In your feet...papers and reflections
“It’s exciting how the
groundwork was laid when you facilitated our mediation meetings”, someone told me
last week, as he invited me to return and work with their broader constituency. I am incredibly encouraged by these words…they
are of great importance during this time of uncertainties and divisions.
It’s been quite a journey for this cross-cultural, bi-lingual Leadership
Team. Theirs is a story of divisions, mistrust, and inequality. They came together
to share their stories, their hurt and deep pain of many years. There were tears and anger. We were in dialogue, and we mediated
deep-seated conflicts, until they found one another. They came through it. Since then they’ve been on a journey of
healing and reconciliation, working together respectfully, and envisioning the
future together, not apart. Read on
That which is in front of us, must stay in front of us, while we hold onto each other, facing it together, not apart...
I still believe that, despite the turmoil many experience as a result of the US elections, and however different we all are from one another, we have an opportunity here to save ourselves from destruction. We have an opportunity to call upon our higher selves to do the thing we oftentimes forget we have..listen to one another to understand our various perspectives and feelings, instead of making the other the opposition, or the enemy; listen to the issues that are concerning to everyone, and see what a constructive response could look like. Instead of feeling hopeless, let's be a participant for truth and justice, and find solutions; let's speak out, but let's not demonize and destroy our common humanity. The latter will be so detrimental for our immediate, but also long-term future. Let's not allow ourselves to be torn apart, but let's breathe, pick ourselves up, and look to what each one of us can do and say to "let justice roll down like waters, and righteousness like an ever-flowing stream" (Amos 5:24), while we heal ourselves and not be alienated from one another. That which is in front of us must stay in front of us, while we hold onto each other, facing it together, not apart.
“Let’s hang out”, said the leaders at the end of the fourth
conflict transformation session in this multicultural church, where they've been struggling for years to work through their differences. These were very honest and difficult
conversations, where words such as, “we need equality and a sense of belonging;
we want to be together, but how do we do it if there are these challenging barriers
between us?” have been uttered. Painful
emotions were shared, ranging from anger and disillusionment, fear and
despair. These same leaders were
overcome with joy at the end of the fourth session, because the almost
impossible started happening. They were listening
to one another…and connecting at a very deep level. Read on
Creating an environment for peace and reconciliation is
about deepening the level of interaction among parties in conflict; it is about
“cutting deep into the issues and helping us see things we have not been able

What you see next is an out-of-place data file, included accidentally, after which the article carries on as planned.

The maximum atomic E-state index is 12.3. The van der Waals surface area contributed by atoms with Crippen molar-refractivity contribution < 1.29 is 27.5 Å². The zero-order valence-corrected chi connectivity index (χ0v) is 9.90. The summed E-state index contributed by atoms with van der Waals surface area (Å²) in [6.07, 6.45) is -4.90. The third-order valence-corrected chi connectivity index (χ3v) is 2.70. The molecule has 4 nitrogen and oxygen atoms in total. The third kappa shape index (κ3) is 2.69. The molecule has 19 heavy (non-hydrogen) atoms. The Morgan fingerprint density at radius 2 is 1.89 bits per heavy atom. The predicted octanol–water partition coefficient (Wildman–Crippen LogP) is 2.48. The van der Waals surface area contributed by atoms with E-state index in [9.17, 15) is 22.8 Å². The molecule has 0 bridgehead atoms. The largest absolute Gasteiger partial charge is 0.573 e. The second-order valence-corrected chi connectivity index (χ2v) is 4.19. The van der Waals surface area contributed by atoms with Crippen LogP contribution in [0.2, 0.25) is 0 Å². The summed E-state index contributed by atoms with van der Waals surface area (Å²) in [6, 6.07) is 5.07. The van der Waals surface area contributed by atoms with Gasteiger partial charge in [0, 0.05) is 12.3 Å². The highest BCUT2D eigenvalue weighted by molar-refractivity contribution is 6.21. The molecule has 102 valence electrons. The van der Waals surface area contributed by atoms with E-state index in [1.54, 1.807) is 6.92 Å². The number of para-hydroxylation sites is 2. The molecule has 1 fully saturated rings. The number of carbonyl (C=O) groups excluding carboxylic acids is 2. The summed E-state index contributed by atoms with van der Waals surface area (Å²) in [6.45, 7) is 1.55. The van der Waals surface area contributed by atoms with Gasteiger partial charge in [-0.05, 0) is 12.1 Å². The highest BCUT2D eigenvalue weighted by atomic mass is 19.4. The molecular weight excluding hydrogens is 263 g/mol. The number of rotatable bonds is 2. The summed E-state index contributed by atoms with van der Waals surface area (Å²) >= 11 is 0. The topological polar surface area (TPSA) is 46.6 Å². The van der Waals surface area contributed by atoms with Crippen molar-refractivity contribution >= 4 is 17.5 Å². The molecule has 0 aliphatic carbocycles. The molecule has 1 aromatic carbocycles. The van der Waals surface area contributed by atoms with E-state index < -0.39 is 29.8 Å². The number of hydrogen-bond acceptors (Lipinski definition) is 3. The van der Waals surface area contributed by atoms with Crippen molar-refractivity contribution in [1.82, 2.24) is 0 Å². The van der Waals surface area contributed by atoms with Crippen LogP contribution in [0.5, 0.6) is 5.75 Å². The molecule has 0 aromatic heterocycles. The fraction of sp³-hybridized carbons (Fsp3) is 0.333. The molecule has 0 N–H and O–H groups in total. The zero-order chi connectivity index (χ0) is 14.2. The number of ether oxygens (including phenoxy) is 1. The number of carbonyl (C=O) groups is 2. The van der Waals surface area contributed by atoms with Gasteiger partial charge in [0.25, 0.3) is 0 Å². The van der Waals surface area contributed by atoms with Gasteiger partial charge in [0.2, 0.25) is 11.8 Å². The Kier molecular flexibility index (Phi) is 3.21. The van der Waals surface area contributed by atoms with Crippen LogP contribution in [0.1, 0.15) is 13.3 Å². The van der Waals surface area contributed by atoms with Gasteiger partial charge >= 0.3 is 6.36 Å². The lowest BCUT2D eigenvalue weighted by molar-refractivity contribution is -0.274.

to see,” in the recent words of one church member. Leading and guiding parties in conflict to
that deeper level of understanding requires special skills, enduring patience
and centeredness when the storm is at its height, when there is no light at the
end of the tunnel... Read on
She was there, quiet, not sharing in the bubbly conversations of this high school teenage group. They were all participating in an exercise I gave them to do: to go back into their childhood and think about conflicts in their lives--at home, in school, with friends and so forth... I was extremely concerned by what I saw: seemingly innocent pictures of a child growing up, leading to the sketch of a gun at the bottom of the page. When I asked her about the gun, she fearfully, yet, as a matter-of-fact, explained how she contemplated taking her own life that very week … then shared some more about her painful childhood, including the loneliness of having no one to talk to... Read on
Mediation in deeply divided communities
Mediating conflict in deeply divided communities is both challenging and rewarding. While it is necessary to bring many painful and wrenching conflicts out into open discussion, it is also necessary, in managing that process, to maintain a climate of respect and care under girded by hope. That is done, in part, by modeling those behaviors oneself—in mind, heart and body—toward all parties involved, holding them all together in the unshakable assurance that you are not taking sides in this conflict, but are there to serve them all. It is also necessary to sense when it is necessary to step in stop potentially destructive behavior.
During this past year our work with faith communities has brought us throughout Massachusetts, as well as parts of Connecticut, New York City and Rhode Island. Conflicts in churches are real and very serious... The request for an intervention does not simply arise from the inability of faith communities to address conflicts, but more often, because of strongly held positions, beliefs and perspectives, as well as powerful emotions around common concerns. Read on...
Though conflict transformation has become a field of knowledge involving teaching, study, skills-training and research, at its heart it involves truth-telling in the midst of painful human conflicts, moving people to mutual understanding, forgiveness, and the healing of broken relationships...
Change, however, does not occur because one or two individuals have emerged to do all this. It requires collective action and giving birth to many such moments of truth-telling, forgiveness and healing… Read on